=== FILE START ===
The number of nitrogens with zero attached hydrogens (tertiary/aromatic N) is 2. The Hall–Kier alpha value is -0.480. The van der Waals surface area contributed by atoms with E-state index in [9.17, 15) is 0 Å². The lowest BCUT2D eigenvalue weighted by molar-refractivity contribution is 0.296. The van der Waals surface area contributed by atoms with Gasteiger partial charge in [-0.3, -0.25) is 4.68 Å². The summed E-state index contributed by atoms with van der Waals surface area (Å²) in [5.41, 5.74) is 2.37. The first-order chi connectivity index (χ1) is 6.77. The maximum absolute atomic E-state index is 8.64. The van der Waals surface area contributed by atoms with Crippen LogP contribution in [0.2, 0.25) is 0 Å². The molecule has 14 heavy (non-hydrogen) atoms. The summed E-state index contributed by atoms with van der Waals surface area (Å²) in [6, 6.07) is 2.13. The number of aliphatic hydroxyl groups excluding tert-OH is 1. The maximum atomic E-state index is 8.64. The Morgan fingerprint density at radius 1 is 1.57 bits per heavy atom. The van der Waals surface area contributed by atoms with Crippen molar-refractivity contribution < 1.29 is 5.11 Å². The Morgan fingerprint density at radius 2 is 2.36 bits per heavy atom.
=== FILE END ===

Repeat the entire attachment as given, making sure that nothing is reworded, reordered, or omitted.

The number of nitrogens with zero attached hydrogens (tertiary/aromatic N) is 2. The Hall–Kier alpha value is -0.480. The van der Waals surface area contributed by atoms with E-state index in [9.17, 15) is 0 Å². The lowest BCUT2D eigenvalue weighted by molar-refractivity contribution is 0.296. The van der Waals surface area contributed by atoms with Gasteiger partial charge in [-0.3, -0.25) is 4.68 Å². The summed E-state index contributed by atoms with van der Waals surface area (Å²) in [5.41, 5.74) is 2.37. The first-order chi connectivity index (χ1) is 6.77. The maximum absolute atomic E-state index is 8.64. The van der Waals surface area contributed by atoms with Crippen LogP contribution in [0.2, 0.25) is 0 Å². The molecule has 14 heavy (non-hydrogen) atoms. The summed E-state index contributed by atoms with van der Waals surface area (Å²) in [6, 6.07) is 2.13. The number of aliphatic hydroxyl groups excluding tert-OH is 1. The maximum atomic E-state index is 8.64. The Morgan fingerprint density at radius 1 is 1.57 bits per heavy atom. The van der Waals surface area contributed by atoms with Crippen molar-refractivity contribution < 1.29 is 5.11 Å². The Morgan fingerprint density at radius 2 is 2.36 bits per heavy atom.